Up until around 11:00 this morning, if you had asked me how I was doing I would have said things were pretty good. But with a combination of a couple issues, I quickly discovered just how stressed I already was. Without a preexisting stress load I think I would have been fine, but in this case I felt totally deflated, almost sick. Today’s “crises” were just the proverbial straws that broke the camels back. And from that moment I have definitely felt like a broken camel!
About what things do people worry?
bills/money/job security, health, popularity, competence, our children, our relationships, issues of injustice in our communities and the world, climate change, time/schedules, keeping up, technology or lack there-of, commitments, failures, love, blog stats, phobias…
The list could go on but I’m sure we are all too aware! The question is, regardless of the number or nature of our worries what do we do about them? “Don’t worry, be happy!” was not the phenomenal hit that it was by accident. It speaks to one of our common issues. Does that mean that we should just let go of everything and do nothing to manage our stressors? I hardly think so.
There is the Serenity Prayer; God, grant me the serenity to accept the things I cannot change; courage to change the things I can; and wisdom to know the difference. This idea is sound. If I am not able to change the weather, there is no use in my worrying that it is snowing outside even if it might result in having to make changes to my plans. It doesn’t let you dodge the responsibility for things like changing your spending habits if you are having money trouble. It acknowledges our struggle to discern which things we should be responsible for and which are beyond our control, but most importantly it starts with asking for help! This is not something I will be able to handle on my own, but I have help with me all the time.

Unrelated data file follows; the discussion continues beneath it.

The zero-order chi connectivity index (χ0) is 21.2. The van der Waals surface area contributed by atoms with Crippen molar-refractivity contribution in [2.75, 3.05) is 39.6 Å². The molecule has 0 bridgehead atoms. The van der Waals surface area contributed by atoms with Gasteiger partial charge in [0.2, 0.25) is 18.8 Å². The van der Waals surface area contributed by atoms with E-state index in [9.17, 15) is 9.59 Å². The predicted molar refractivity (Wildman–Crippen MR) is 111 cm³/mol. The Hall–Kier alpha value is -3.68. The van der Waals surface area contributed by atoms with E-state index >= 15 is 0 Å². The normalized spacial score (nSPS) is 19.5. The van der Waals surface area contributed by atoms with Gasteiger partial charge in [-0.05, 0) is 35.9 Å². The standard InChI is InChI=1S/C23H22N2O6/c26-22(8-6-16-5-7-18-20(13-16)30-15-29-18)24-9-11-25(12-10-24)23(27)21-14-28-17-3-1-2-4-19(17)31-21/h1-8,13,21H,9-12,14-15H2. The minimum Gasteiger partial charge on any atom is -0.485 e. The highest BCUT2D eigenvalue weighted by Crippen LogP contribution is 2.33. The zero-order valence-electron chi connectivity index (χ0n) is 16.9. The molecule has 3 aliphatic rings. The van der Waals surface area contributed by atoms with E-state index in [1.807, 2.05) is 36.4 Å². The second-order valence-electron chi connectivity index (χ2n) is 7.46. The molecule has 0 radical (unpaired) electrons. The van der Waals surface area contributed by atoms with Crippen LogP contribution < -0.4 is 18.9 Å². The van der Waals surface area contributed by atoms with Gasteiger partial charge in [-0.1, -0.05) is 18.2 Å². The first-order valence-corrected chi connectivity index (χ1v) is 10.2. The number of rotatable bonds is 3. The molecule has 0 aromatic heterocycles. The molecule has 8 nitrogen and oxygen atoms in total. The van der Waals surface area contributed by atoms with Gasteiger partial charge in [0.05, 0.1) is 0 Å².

Another popular approach to worry is summed up in the expression, “Don’t sweat the small stuff!” In fact Christine and Richard Carlson have written several top-selling books with that title. This idea could help us with choosing. Many things in our lives may be irritating, but most things won’t matter even tomorrow, let alone years from now. My only quibble with this idea is that if you have enough small stuff built up with which you have not bothered it may come from nowhere and knock you to your knees. It is fine to say don’t sweat it, but that doesn’t actually mean to bottle up your response convincing yourself, as you do, that it doesn’t matter.
Somewhere in the middle there lies the answer. I know that my situation will work out just as it always does. I know that I tend to assume how other people will react based on my own tendencies to perfectionism and control. So here is my plan. I went out to lunch with a good friend and vented a bit. Now when I go home tonight I will resist the temptation to curl up in a ball under a blanket and block out the world. I will spend some time with my daughters, some time with my dog, get supper ready and then spend the evening with my husband. After that when I do curl up, it won’t be on my own to block out the world, it will be with God who will listen to my prayer for help.